Step back into the 18th century to the capital of colonial Virginia at Colonial Williamsburg. This is a family friendly destination where history comes alive through the largest living history museum in the USA. Your family will experience live action theater, tours of original 18th-century buildings, museums, gardens, and interaction with costumed in-character townspeople of Colonial Williamsburg.
I received tickets to facilitate this post.
Our family enjoys history and learning new things. Colonial Williamsburg has so much to see and explore! Guest services suggested a kid-friendly route to start us off to The Revolutionary City. There is a bus to circles the entire city with multiple stops throughout, so you are always just 5 minutes from a bus to take you to your next stop if you’d like.
Our first stop was the Palace Green, home of the Governor’s Palace, Everard House, Wheelwright, Basket-maker, and even an active Bruton Parish Church where we caught part of a service during our Sunday visit. We enjoyed stopping by the different trade shops, learning about how to make a basket to how shoes were made to how nails where made.
We were able to step inside and learn about the Courthouse as well as the Gunsmith & Foundry. My kids were fascinated by the foundry and all the toy guns available for purchase! There are vast options for discovering and learning at Colonial Williamsburg! In the family pictured below, the man has a Youngstown State shirt on, does anyone know him? 🙂
We enjoyed a delightful lunch on the outdoor garden patio of Chowning’s Tavern. There was even live flute music played.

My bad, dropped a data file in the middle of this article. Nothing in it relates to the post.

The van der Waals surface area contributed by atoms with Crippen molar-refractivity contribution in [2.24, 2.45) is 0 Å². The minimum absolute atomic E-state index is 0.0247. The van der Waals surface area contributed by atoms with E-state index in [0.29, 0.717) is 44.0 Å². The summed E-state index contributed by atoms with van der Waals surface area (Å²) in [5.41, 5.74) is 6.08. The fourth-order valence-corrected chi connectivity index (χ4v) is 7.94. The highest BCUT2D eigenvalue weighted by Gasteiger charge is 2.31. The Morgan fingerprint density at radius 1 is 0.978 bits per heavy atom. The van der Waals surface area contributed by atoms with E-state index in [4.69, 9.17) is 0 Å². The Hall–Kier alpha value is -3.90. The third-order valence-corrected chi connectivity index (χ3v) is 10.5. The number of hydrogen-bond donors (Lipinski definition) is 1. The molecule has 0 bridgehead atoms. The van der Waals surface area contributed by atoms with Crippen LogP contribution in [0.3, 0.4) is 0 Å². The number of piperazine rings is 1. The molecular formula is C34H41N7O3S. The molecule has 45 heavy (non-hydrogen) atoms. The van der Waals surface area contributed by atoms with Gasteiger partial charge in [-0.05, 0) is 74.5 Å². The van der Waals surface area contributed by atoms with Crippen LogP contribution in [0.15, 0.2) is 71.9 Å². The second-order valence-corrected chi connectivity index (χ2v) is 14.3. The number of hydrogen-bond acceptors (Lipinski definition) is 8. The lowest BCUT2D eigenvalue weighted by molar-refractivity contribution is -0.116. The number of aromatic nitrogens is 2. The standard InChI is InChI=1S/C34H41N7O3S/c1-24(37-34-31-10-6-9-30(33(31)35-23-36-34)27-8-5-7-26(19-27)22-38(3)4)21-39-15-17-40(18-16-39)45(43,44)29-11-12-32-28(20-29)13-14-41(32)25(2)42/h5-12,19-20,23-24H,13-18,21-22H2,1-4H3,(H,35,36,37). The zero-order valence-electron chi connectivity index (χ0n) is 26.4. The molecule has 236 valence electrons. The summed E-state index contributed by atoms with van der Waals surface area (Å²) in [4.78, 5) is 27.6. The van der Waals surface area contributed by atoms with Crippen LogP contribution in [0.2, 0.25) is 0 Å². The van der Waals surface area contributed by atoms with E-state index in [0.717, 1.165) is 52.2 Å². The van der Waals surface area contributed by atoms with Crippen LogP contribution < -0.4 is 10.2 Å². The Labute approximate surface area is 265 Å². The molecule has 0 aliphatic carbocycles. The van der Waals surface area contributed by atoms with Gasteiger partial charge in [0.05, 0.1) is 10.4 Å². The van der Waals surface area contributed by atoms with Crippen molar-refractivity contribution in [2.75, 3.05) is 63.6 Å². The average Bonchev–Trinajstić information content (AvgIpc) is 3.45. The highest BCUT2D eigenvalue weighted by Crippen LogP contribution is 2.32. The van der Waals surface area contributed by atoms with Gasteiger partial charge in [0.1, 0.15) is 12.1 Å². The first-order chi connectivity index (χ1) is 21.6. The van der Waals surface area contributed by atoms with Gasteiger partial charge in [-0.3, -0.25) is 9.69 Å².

The Revolution in the Streets is a MUST and my favorite part. During this time, you are encouraged to interact with the 18th-century residents of Williamsburg. We were captivated by the personal stories of the residents and how those developed. You could feel the frustration they felt.
I can’t get over how much I felt included in the Revolution in the Streets. I felt myself feeling for the situation these people were in and the hard choices they had to make. I was cheering them on and wanted to pitch in to help the cause.
There was one part where the governor’s wife was calling all women and children to pitch in and give or do all that they could. Only the women and children could participate in this effort so a townsman offered my daughter ‘money’ to give on his behalf.
She was confused at first but then loved that she was chosen to participate and contribute to the cause.
The actors during the Revolution in the Streets made history come to life and gave us a powerful connection to the past.
Plan to spend at least an entire day when visiting Colonial Williamsburg and start early as the majority of attractions end at 5pm. In the evening, there are additional tours, dances, and theatrical performances and reenactments as well as a number of taverns for dinner. We only visited for one day but there is so much to see and do that we are planning on a return trip soon. When looking for family-friendly accommodations in Colonial Williambsburg, check out Embassy Suites where we stayed.